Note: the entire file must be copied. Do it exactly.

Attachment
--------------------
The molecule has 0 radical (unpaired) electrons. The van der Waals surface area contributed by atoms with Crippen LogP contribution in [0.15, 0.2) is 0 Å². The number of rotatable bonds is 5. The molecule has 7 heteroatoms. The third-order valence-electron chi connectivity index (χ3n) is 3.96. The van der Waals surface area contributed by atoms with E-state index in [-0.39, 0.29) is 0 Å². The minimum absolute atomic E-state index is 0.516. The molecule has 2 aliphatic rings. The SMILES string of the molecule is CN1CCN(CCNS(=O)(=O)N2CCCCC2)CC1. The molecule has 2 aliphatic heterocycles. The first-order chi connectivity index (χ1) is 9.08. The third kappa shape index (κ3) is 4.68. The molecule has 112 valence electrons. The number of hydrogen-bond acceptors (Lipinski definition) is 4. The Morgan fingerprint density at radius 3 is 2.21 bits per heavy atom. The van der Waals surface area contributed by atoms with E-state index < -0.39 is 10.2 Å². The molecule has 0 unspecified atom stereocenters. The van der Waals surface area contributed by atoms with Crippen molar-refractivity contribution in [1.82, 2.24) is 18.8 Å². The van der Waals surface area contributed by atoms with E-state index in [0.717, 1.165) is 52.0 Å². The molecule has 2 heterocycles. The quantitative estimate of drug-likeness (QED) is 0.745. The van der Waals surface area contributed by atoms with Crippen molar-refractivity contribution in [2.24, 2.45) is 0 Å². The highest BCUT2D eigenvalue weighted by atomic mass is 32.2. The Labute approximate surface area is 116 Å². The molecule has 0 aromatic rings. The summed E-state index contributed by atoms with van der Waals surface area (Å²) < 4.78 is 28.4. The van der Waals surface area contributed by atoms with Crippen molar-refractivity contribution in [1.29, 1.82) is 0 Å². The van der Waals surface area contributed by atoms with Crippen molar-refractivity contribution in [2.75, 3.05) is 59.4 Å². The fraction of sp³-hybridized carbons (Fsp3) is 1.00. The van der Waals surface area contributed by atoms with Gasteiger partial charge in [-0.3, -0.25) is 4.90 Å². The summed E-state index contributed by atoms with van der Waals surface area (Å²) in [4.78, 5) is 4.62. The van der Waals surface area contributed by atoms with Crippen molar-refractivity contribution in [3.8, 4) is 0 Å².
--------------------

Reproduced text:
The molecule has 0 radical (unpaired) electrons. The van der Waals surface area contributed by atoms with Crippen LogP contribution in [0.15, 0.2) is 0 Å². The number of rotatable bonds is 5. The molecule has 7 heteroatoms. The third-order valence-electron chi connectivity index (χ3n) is 3.96. The van der Waals surface area contributed by atoms with E-state index in [-0.39, 0.29) is 0 Å². The minimum absolute atomic E-state index is 0.516. The molecule has 2 aliphatic rings. The SMILES string of the molecule is CN1CCN(CCNS(=O)(=O)N2CCCCC2)CC1. The molecule has 2 aliphatic heterocycles. The first-order chi connectivity index (χ1) is 9.08. The third kappa shape index (κ3) is 4.68. The molecule has 112 valence electrons. The number of hydrogen-bond acceptors (Lipinski definition) is 4. The Morgan fingerprint density at radius 3 is 2.21 bits per heavy atom. The van der Waals surface area contributed by atoms with E-state index < -0.39 is 10.2 Å². The molecule has 0 unspecified atom stereocenters. The van der Waals surface area contributed by atoms with Crippen molar-refractivity contribution in [1.82, 2.24) is 18.8 Å². The van der Waals surface area contributed by atoms with E-state index in [0.717, 1.165) is 52.0 Å². The molecule has 2 heterocycles. The quantitative estimate of drug-likeness (QED) is 0.745. The van der Waals surface area contributed by atoms with Crippen molar-refractivity contribution in [2.24, 2.45) is 0 Å². The highest BCUT2D eigenvalue weighted by atomic mass is 32.2. The Labute approximate surface area is 116 Å². The molecule has 0 aromatic rings. The summed E-state index contributed by atoms with van der Waals surface area (Å²) < 4.78 is 28.4. The van der Waals surface area contributed by atoms with Crippen molar-refractivity contribution in [1.29, 1.82) is 0 Å². The van der Waals surface area contributed by atoms with Crippen molar-refractivity contribution in [2.75, 3.05) is 59.4 Å². The fraction of sp³-hybridized carbons (Fsp3) is 1.00. The van der Waals surface area contributed by atoms with Gasteiger partial charge in [-0.3, -0.25) is 4.90 Å². The summed E-state index contributed by atoms with van der Waals surface area (Å²) in [4.78, 5) is 4.62. The van der Waals surface area contributed by atoms with Crippen molar-refractivity contribution in [3.8, 4) is 0 Å².